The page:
of 43 cm. 1/3 section of the triangle had 23 coolant holes in the case of the fuel block. The test section and test blocks were made of acryl. The air flow rates were measured at the inlet of the blower and each flow measuring tube installed at the downstream of the coolant channel flow of the individual test block. The bypass flow was determined by the subtraction of the coolant channel flow from the inlet flow. A more detailed description of the Phase I experiment is available in Refs. 7~9.
Among the various block combinations considered in the experiment, the F3 case having three fuel columns with different gap sizes and mass flow rates was selected for the present study since smaller uncertainties were expected in the F3 case.
Table 1 shows a comparison of the calculated and measured bypass flow fractions for the Phase I experiment.
The existing calculations by SNU (Ref. 9) and Argonne National Laboratory (ANL)14 are available and provided to show the relative accuracy of the GAMMA+ and AGREE calculations. CFX (Ref. 15) and STAR-CD (Ref. 16) are commercial computational fluid dynamics (CFD) codes. The larger differences are shown for the cases with the smallest bypass gap size of 1 mm. It is shown that the overall agreement is good. The accuracy of GAMMA+ and AGREE is found to be similar to the other CFD calculations.
Comparison of Calculated and Measured Bypass Flow Fractions for Phase I Experiment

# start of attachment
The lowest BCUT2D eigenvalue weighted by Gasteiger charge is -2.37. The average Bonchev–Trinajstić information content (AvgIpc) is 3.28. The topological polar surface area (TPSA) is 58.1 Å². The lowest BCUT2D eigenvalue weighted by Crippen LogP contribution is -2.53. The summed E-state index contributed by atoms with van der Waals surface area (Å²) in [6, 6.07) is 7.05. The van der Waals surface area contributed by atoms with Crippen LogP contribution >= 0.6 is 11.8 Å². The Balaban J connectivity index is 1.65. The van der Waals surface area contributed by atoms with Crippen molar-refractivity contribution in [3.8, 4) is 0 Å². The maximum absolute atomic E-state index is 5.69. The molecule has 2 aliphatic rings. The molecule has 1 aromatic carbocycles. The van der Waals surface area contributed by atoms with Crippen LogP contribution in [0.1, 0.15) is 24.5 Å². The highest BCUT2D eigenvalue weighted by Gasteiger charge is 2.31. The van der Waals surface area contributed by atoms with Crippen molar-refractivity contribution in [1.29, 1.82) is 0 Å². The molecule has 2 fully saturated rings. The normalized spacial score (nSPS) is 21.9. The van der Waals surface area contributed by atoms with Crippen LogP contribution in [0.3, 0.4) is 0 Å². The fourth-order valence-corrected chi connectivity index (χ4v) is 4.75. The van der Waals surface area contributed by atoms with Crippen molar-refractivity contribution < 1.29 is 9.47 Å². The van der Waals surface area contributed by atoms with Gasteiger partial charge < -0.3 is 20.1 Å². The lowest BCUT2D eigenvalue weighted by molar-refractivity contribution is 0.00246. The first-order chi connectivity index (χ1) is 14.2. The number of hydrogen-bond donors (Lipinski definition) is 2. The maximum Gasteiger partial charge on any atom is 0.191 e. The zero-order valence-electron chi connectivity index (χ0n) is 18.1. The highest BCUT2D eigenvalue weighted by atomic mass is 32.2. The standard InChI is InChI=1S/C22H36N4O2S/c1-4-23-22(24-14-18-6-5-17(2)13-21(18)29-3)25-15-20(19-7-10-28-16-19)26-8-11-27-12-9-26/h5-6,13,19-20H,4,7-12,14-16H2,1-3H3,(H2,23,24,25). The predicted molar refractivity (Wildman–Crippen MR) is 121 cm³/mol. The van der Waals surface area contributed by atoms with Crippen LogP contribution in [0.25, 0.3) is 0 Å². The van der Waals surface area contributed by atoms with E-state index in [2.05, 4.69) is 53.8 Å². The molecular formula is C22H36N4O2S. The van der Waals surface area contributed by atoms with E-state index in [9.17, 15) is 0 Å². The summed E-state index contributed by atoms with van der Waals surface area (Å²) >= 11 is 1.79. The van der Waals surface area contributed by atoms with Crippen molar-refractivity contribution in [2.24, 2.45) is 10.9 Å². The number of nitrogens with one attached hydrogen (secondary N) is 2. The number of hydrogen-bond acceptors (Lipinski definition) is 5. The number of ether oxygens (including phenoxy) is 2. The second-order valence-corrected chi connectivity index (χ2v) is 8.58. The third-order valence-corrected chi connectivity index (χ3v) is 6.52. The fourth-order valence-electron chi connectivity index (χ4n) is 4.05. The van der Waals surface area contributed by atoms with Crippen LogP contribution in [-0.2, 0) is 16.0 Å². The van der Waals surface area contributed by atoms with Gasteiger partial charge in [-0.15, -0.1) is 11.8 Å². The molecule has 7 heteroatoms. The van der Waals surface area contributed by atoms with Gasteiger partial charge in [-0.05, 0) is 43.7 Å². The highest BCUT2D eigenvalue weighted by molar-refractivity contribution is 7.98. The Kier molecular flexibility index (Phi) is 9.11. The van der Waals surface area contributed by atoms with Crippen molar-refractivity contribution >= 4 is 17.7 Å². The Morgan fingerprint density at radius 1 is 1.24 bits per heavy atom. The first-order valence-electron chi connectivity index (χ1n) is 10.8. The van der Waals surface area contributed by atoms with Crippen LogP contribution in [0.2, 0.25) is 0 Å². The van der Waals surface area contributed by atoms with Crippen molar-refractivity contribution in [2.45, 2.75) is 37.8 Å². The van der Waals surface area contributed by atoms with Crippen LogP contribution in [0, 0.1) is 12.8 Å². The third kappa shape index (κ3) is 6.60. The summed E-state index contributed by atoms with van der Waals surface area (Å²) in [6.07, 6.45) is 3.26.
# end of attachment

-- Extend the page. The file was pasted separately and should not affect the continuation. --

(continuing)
Figure 6 shows a schematic of the experimental facility of the bypass flow Phase II experiment at SNU. The layout of the Phase II facility was similar to that of Phase I except the test section. The test section of the Phase I experiment consisted of a single layer without a cross flow gap and the lateral flow in the bypass gap was blocked by the boundary walls of the test-section. Therefore, multi-block effects, such as a cross-flow phenomenon or lateral flow around the block periphery, could not be examined in the Phase I experiment. In order to investigate such multi-block effects, multi-column and multi-layer test sections were fabricated in the Phase II experiment. In other words, the Phase II experiment focused on the cross flow behavior between the bypass gap and the coolant channel as well as lateral flow behavior around the bypass gaps. Figure 7 shows a schematic drawing of the test section of the Phase II experiment.